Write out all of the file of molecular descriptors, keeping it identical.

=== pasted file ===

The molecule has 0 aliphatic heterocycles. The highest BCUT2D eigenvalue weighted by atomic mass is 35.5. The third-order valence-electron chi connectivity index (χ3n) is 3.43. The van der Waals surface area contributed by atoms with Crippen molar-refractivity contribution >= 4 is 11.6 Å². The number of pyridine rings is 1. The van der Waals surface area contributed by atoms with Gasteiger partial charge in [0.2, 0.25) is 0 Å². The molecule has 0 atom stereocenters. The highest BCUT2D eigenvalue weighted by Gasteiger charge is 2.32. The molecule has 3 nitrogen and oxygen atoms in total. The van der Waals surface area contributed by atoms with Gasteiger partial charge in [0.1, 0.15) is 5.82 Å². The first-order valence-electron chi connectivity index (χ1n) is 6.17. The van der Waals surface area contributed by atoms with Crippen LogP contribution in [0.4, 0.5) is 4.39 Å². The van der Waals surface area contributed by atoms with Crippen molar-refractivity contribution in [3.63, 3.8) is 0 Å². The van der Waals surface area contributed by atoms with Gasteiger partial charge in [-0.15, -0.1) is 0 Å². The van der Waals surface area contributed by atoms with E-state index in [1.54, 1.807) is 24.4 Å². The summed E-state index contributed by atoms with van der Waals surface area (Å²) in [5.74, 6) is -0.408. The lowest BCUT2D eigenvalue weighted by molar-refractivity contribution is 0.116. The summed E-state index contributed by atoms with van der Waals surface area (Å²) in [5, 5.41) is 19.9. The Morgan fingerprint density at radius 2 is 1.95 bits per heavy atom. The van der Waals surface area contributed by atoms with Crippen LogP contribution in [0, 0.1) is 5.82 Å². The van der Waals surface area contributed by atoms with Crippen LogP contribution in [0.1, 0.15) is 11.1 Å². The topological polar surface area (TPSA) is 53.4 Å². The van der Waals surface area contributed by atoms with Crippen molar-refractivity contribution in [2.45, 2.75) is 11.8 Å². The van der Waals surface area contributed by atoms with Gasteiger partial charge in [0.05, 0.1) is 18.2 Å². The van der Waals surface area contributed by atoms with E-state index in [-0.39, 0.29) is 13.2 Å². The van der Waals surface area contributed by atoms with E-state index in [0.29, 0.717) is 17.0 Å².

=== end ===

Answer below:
The molecule has 0 aliphatic heterocycles. The highest BCUT2D eigenvalue weighted by atomic mass is 35.5. The third-order valence-electron chi connectivity index (χ3n) is 3.43. The van der Waals surface area contributed by atoms with Crippen molar-refractivity contribution >= 4 is 11.6 Å². The number of pyridine rings is 1. The van der Waals surface area contributed by atoms with Gasteiger partial charge in [0.2, 0.25) is 0 Å². The molecule has 0 atom stereocenters. The highest BCUT2D eigenvalue weighted by Gasteiger charge is 2.32. The molecule has 3 nitrogen and oxygen atoms in total. The van der Waals surface area contributed by atoms with Gasteiger partial charge in [0.1, 0.15) is 5.82 Å². The first-order valence-electron chi connectivity index (χ1n) is 6.17. The van der Waals surface area contributed by atoms with Crippen LogP contribution in [0.4, 0.5) is 4.39 Å². The van der Waals surface area contributed by atoms with Crippen molar-refractivity contribution in [3.63, 3.8) is 0 Å². The van der Waals surface area contributed by atoms with Gasteiger partial charge in [-0.15, -0.1) is 0 Å². The van der Waals surface area contributed by atoms with E-state index in [1.54, 1.807) is 24.4 Å². The summed E-state index contributed by atoms with van der Waals surface area (Å²) in [5.74, 6) is -0.408. The lowest BCUT2D eigenvalue weighted by molar-refractivity contribution is 0.116. The summed E-state index contributed by atoms with van der Waals surface area (Å²) in [5, 5.41) is 19.9. The Morgan fingerprint density at radius 2 is 1.95 bits per heavy atom. The van der Waals surface area contributed by atoms with Crippen LogP contribution in [0, 0.1) is 5.82 Å². The van der Waals surface area contributed by atoms with Crippen LogP contribution in [0.1, 0.15) is 11.1 Å². The topological polar surface area (TPSA) is 53.4 Å². The van der Waals surface area contributed by atoms with Crippen molar-refractivity contribution in [2.45, 2.75) is 11.8 Å². The van der Waals surface area contributed by atoms with Gasteiger partial charge in [0.05, 0.1) is 18.2 Å². The van der Waals surface area contributed by atoms with E-state index in [-0.39, 0.29) is 13.2 Å². The van der Waals surface area contributed by atoms with E-state index in [0.29, 0.717) is 17.0 Å².